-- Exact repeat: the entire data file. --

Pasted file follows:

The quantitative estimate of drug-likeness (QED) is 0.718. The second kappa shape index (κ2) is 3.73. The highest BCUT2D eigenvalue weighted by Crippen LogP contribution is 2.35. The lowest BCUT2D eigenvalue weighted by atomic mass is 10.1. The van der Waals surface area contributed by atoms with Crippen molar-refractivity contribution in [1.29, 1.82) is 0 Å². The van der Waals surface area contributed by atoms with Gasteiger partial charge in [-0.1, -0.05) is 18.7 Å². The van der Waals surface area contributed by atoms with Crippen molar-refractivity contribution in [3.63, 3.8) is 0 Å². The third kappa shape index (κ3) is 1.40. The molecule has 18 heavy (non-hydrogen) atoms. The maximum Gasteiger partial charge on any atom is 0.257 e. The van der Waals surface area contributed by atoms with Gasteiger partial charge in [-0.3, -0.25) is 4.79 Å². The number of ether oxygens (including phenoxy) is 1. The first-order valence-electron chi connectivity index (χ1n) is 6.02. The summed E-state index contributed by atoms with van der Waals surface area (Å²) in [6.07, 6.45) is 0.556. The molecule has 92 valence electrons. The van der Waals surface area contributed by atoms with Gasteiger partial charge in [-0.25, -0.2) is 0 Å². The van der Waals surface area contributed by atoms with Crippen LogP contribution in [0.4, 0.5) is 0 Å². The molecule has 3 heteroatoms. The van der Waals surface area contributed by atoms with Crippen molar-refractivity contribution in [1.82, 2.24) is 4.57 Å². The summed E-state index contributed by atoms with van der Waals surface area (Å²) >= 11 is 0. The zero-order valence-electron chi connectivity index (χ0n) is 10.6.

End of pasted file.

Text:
The quantitative estimate of drug-likeness (QED) is 0.718. The second kappa shape index (κ2) is 3.73. The highest BCUT2D eigenvalue weighted by Crippen LogP contribution is 2.35. The lowest BCUT2D eigenvalue weighted by atomic mass is 10.1. The van der Waals surface area contributed by atoms with Crippen molar-refractivity contribution in [1.29, 1.82) is 0 Å². The van der Waals surface area contributed by atoms with Gasteiger partial charge in [-0.1, -0.05) is 18.7 Å². The van der Waals surface area contributed by atoms with Crippen molar-refractivity contribution in [3.63, 3.8) is 0 Å². The third kappa shape index (κ3) is 1.40. The molecule has 18 heavy (non-hydrogen) atoms. The maximum Gasteiger partial charge on any atom is 0.257 e. The van der Waals surface area contributed by atoms with Gasteiger partial charge in [-0.3, -0.25) is 4.79 Å². The number of ether oxygens (including phenoxy) is 1. The first-order valence-electron chi connectivity index (χ1n) is 6.02. The summed E-state index contributed by atoms with van der Waals surface area (Å²) in [6.07, 6.45) is 0.556. The molecule has 92 valence electrons. The van der Waals surface area contributed by atoms with Gasteiger partial charge in [-0.25, -0.2) is 0 Å². The van der Waals surface area contributed by atoms with Crippen LogP contribution in [0.4, 0.5) is 0 Å². The molecule has 3 heteroatoms. The van der Waals surface area contributed by atoms with Crippen molar-refractivity contribution in [1.82, 2.24) is 4.57 Å². The summed E-state index contributed by atoms with van der Waals surface area (Å²) >= 11 is 0. The zero-order valence-electron chi connectivity index (χ0n) is 10.6.